Apologies in advance if this is even less coherent than usual…the amount of antihistamines that I’m on right now makes it difficult to open my eyes fully, let alone form thoughts.
Can you just imagine how different reading Shooting War would be if McCain had won? At its time of publication, I can understand why so many reviews called it “prescient” or “prophetic.” As it is, reading it is like reading a weird mirrorworld version of American history. Still relevant? I have a feeling that Shooting War would be better known if McCain had won.
I had a lot of issues with Shooting War and its characters-the slacker-makes-good technophile, unhinged, trigger-happy Army thugs with menacing nicknames, the slutty foreign journalist, and of course, the Muslim correspondent who helps Jimmy discover what’s really important. Lappe and Goldman’s characterization of Sameera just seemed like they were plugging in a Magical Arab. I think the overall shallowness of the graphic novel really lessened its impact.
In contrast, In the Shadow of no Towers seemed more invested in asking (but not answering) the really difficult questions that no one wanted to raise, or felt they could raise, in 2001. As Speigelman’s muddled narrative makes clear, there aren’t really any easy answers. I think one of Speigelman’s most effective points was the treatment of Americans who disagreed with the United States’ global response after 2001. Katha Pollit wrote a really moving article about not letting her teenaged daughter put an American flag up after 9/11 in The Nation. Below is the link if anyone wants to read it.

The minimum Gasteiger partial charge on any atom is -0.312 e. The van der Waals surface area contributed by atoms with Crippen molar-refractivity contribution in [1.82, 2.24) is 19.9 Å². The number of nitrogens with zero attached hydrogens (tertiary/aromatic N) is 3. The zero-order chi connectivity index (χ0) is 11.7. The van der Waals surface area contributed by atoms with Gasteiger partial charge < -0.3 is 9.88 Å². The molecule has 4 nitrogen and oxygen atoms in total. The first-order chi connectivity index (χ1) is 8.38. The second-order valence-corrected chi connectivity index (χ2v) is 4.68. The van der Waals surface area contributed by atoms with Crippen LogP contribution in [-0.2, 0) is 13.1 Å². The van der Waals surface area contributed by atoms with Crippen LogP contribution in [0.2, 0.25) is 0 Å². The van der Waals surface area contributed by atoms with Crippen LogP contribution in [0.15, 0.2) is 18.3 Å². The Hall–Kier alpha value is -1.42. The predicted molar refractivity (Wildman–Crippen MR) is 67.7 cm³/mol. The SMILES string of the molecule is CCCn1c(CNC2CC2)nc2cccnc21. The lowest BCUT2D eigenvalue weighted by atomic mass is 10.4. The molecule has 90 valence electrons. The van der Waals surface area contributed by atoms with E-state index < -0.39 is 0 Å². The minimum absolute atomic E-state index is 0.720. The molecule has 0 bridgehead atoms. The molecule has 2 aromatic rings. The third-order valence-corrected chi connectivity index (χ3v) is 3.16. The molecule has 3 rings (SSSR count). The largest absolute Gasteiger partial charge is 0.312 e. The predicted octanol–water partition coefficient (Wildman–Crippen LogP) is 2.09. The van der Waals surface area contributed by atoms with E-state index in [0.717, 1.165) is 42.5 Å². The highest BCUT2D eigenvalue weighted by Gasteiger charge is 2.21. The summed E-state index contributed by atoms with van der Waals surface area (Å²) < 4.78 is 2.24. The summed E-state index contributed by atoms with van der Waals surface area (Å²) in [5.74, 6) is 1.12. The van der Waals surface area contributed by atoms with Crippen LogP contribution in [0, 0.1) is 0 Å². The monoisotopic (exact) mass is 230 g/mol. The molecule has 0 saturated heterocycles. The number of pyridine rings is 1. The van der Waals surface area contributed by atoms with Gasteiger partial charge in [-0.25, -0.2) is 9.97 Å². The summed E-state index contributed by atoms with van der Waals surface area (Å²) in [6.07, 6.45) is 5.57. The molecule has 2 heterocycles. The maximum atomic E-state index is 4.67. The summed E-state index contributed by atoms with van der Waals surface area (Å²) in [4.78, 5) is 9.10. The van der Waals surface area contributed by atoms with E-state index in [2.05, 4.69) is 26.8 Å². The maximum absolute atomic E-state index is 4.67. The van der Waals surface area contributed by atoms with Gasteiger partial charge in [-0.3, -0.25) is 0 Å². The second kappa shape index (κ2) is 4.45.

In Pollitt’s collection of essays, Virginity or Death, she wrote about the response to her article. Several conservative blogs and pundits responded to it by publishing Pollitt’s address and encouraging people to send American flags to her child. She got a lot of hate mail and death threats, some pornography, and one of those little 99 cent paper flags on a wooden dowel that you can get at the gas station. It was made in China. Pollitt wrote that this was a more valuable lesson than anything she could have taught her daughter. I think people responded to harshly to Pollitt’s article because she insisted on bringing up what no one wanted to talk about, specifically the fact that many of the current regimes in the Middle East were installed with U.S. support.
Soooo….in light of what’s happened since Shooting War was published, is it still relevant? Helpful? A frightening look at what might have been? Do the reviews of the novel that call it “preachy” and overly politicized have anything to do with how poorly movies like Stop Loss and Lions for Lambs performed at the box office?